The First Rule of Test Club is We Don’t Talk About Test Club

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How can you criticize standardized testing if you aren’t allowed to talk about the tests?

To show why these assessments are bad, you have to be able to mention specific questions on the exams.

But if you do that, you will be violating the test company’s copyright and thus be subject to legal action.

So there will be no discussion of your concerns, no defense of the questions in question. Instead you’ll be threatened to silence.

This is the Catch-22 for teachers, parents and children throughout the nation.

We know the federally mandated high stakes assessments public school children must take are poorly constructed, culturally and racially biased, and ultimately unfair. But if we speak up in public with any kind of specificity, we’re threatened with steep fines. And if we write about it on-line, those articles will be taken down, censored or otherwise disappeared.

This is what happened to Prof. Celia Oyler of Teachers College, Columbia University this week when she posted an anonymous classroom teacher’s critique of the 4th grade PARCC exam on her blog.

Since the article reproduced three live questions from the exam, Oyler received a threatening email from PARCC CEO Laura Slover.

Oyler acquiesced to the CEO’s demand that she remove the PARCC questions, but she did not – as Slover commanded – reveal the name of her source. Oyler is debating legal action of her own against the testing company.

Meanwhile, education bloggers across the country have engaged in civil disobedience by reprinting Oyler’s entire post along with the PARCC questions. Many of these articles have been taken down by Twitter, Facebook or other Internet enforcers.

It’s a sad day in America when free speech is treated so disdainfully.

These PARCC questions are considered private property, but in many important ways they are not. They were developed at public expense. They were funded by taxpayers for use in our public schools. As such, they should be subject to public review.

And we may review them – privately. Ostensibly anyone could ask their local school district officials to be allowed to come in to the principal’s office and look over the tests. In fact, this is one of the first steps parents go through to opt their children out of taking the exams. You can page through the tests with supervision so you don’t make any copies or remove any materials from the building.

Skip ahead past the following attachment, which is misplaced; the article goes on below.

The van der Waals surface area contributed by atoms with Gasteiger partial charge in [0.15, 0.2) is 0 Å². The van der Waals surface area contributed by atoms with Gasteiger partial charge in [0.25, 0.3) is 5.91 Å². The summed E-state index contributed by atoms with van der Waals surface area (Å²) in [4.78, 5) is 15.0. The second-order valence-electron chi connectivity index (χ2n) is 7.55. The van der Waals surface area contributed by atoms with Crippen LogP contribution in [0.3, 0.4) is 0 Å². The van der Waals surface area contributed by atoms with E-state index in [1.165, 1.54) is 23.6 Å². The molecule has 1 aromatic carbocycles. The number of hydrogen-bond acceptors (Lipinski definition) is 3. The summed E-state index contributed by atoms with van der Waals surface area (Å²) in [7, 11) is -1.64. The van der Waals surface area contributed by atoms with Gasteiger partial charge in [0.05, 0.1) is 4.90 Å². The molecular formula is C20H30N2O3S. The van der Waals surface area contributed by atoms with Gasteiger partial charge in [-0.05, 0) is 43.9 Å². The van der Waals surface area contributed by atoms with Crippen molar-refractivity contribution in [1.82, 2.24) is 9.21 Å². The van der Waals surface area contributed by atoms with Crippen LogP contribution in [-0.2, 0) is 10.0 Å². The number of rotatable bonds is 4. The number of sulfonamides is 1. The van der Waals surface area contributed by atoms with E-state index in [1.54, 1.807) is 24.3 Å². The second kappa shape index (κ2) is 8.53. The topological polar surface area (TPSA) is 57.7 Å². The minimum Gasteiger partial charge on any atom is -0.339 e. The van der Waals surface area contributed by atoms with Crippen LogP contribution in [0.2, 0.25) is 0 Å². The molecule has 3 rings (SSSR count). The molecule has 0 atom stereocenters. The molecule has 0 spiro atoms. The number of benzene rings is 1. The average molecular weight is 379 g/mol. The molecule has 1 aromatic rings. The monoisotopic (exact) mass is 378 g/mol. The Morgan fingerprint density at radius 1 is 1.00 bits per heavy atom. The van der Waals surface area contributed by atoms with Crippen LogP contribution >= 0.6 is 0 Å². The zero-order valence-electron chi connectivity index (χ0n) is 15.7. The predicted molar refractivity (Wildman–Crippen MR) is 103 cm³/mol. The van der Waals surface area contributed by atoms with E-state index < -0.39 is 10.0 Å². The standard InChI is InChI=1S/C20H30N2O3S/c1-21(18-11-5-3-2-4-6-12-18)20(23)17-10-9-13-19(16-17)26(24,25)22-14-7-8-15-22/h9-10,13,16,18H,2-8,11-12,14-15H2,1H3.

I’m sorry. This is just not the same thing as putting these tests under public scrutiny.

I can look at them, myself, and make up my own mind. So can you. We can even meet and talk about this together in our own private homes. But the second I go to a public forum like a school board meeting and begin to discuss these assessments in any detail, I can be charged with breaking the testing company’s copyright.

And so can my child. In fact, multiple students have already been harassed on-line by test corporation Pearson for allegedly talking about their exams.

This begs several questions: Can we legally hold minors accountable to such contracts without first providing them with legal representation of their own? Moreover, can they be forced to enter into these agreements without the presence of their parents or guardians?

However, there is an even more basic question with more far-reaching implications for the entire high stakes enterprise: How can experts explain what is wrong with the tests, if they can’t talk about anything on the tests?

Oyler mentions a question from the 4th Grade PARCC exam that is written at least two years above the grade level being assessed. Students are asked to read at a level beyond their years in order to find an answer. That’s patently unfair. But it’s one thing to make that claim – it’s quite another to point to the exact question and prove it beyond a shadow of a doubt.

Unfortunately, this vital fact is being completely ignored. The testing companies have already silenced that debate. We’re not discussing the quality of the test anymore. We’re discussing free speech. It’s an important issue, but it isn’t the one we started with.

Standardized assessments are not top secret military documents. Reproducing a test question that tens of thousands of students have already seen is not analogous to Edward Snowden or Julian Assange.

Hundreds of test questions are already released by assessment corporations as examples to help with test preparation. Some of them even show up on the actual tests. Why not release them all? One couldn’t possibly go through every question and memorize the answers before taking the tests.

When the assessment industry gets to show us only a portion of the questions they use, they’re bound to display only the least objectionable ones in the bunch. We’re accepting an illusion of transparency and forking out more than $1 billion annually for the privilege.

A product created with such a wealth of taxpayer dollars should be open to public review and debate. At very least, we should demand these questions are subject to independent review. That doesn’t mean the testing companies get to hire so-called experts with ties to their industry to sign off on the questions. It means real experts should have a say. We should hear from PhD’s in the field like Oyler. We should hear from classroom teachers. We should hear from parents and even students.